Leslee Newman, a collaborative divorce specialist, met Rabbi David Eliezrie, rabbi of Beth Meir HaCohen North Orange County Chabad Center, when she was representing the wife and he was representing the husband in a family law case. First there were referrals, then invitations to Shabbat dinners.
After Newman moved to Yorba Linda, she attended a Passover seder at the Chabad center and was “blown away.” She decided that she wanted to start studying. “The more I learned, the hungrier I became,” she said. “This has become the most amazing journey of my life, not only influencing me about studying and learning Judaism, but about my profession. Judaism gives me the passion to work from a higher place, keep kindness and respect in the process, do what’s right and avoid burnout.”
For Mike Donenfeld, a retired chief administrative officer for an insurance company, being part of Chabad of North Orange County represents a chance to go back to his roots. Donenfeld, who serves as the gabbai, a person who ensures that the services run smoothly, wanted more traditional services than he was getting at his Reform congregation. He attended classes and “learned how much more there is to appreciate in Judaism.”
Donenfeld also likes the ambiance at Chabad “where people make you feel welcome.” When he had pneumonia, someone from the rabbi’s family came to see him every day. While some congregants enjoy making the Chabad experience a lifestyle, Donenfeld believes that “people there take you for what you are.”
Rabbi Eliezrie and his wife, Stella, who are being honored by their congregation as they celebrate 30 years in Orange County, are on the leading edge of a trend in which traditional Jews engage in outreach to non-observant Jews. As explained by Jewish demographics expert Jack Wertheimer, professor of American Jewish history at the Jewish Theological Seminary, this outreach might actually be responsible for bringing Jews together through services, classes and activities for people of all ages and creating more understanding and acceptance among them.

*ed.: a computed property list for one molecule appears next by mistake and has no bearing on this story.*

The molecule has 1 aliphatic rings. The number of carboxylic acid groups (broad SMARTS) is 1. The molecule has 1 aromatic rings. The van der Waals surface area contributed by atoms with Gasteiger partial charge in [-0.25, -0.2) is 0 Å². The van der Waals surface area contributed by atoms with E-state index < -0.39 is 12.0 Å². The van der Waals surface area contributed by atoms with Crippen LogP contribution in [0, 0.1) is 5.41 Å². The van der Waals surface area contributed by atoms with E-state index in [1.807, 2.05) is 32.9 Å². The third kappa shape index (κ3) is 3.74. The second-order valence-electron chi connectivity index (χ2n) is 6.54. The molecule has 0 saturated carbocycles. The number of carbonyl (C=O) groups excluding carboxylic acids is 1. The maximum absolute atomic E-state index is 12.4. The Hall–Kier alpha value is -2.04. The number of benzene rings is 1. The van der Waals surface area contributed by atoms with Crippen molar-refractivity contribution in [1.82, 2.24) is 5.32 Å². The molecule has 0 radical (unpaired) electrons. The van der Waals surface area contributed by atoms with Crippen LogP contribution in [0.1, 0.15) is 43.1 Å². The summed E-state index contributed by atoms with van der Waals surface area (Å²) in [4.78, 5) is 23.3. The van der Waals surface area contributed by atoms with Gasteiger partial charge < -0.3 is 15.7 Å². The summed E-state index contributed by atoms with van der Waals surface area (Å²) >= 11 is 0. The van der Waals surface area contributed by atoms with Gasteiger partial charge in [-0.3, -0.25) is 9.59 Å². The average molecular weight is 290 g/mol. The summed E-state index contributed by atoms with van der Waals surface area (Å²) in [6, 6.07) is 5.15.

Beginning in the 1950s the Lubavitcher Rebbe, Menachem Mendel Schneerson, the leader of the Chabad movement, began sending emissaries to communities throughout the United States and abroad to teach “love of Torah, love of God and love of fellow Jew,” Rabbi Eliezrie, who serves as Chabad’s national liaison to Jewish Federations of North America, said. The rebbe wanted Chabad to be engaged with the rest of the Jewish community to build bridges of understanding. In some countries Chabad is the only Jewish organization, and Rabbi Eliezrie described it as the largest Jewish organization in the world.
Chabad’s southern California presence began in Los Angeles, then Long Beach, then Orange County with the opening of Hebrew Academy. The first actual Chabad congregation in the county was in Irvine.
After eight years of campus work, the Eliezries came to Anaheim where a small group of Israelis working on a government defense project had started a small minyan and turned to Chabad for help. The congregation moved from a garage to a house to a storefront, but Rabbi Eliezrie recognized the demographic shift in the population and moved north. The first High Holy Day services were held in Yorba Linda 25 years ago. The first building on the current property was built 18 years ago and the second one five years ago. The campus has the first mikvah in Orange County.
Rabbi Eliezrie believes that more Jews in Orange County are connecting with more traditional observance and learning. He cited a lack of transmission of values from one generation to the next in the 20th century, “because some people couldn’t balance opportunity with observance.” Chabad, he said, has found a way to “explain Judaism with a sensitivity to modernity, to make the level of connection grow.” Jews from all backgrounds are finding a sense of community and learning that “Torah gives Jews a way to navigate the world.”
Moreover, according to Rabbi Eliezrie, Chabad “never loses sight of the individual.” He cited the example of a teenager who used to walk from Cypress to Anaheim for a minyan. He wrote a letter to the rebbe, because he didn’t have the tuition money to attend Hebrew Academy. He got admitted and is now a religious Jew living in Israel. There are many such stories, but there’s another important reason why Chabad is successful, according to Rabbi Eliezrie.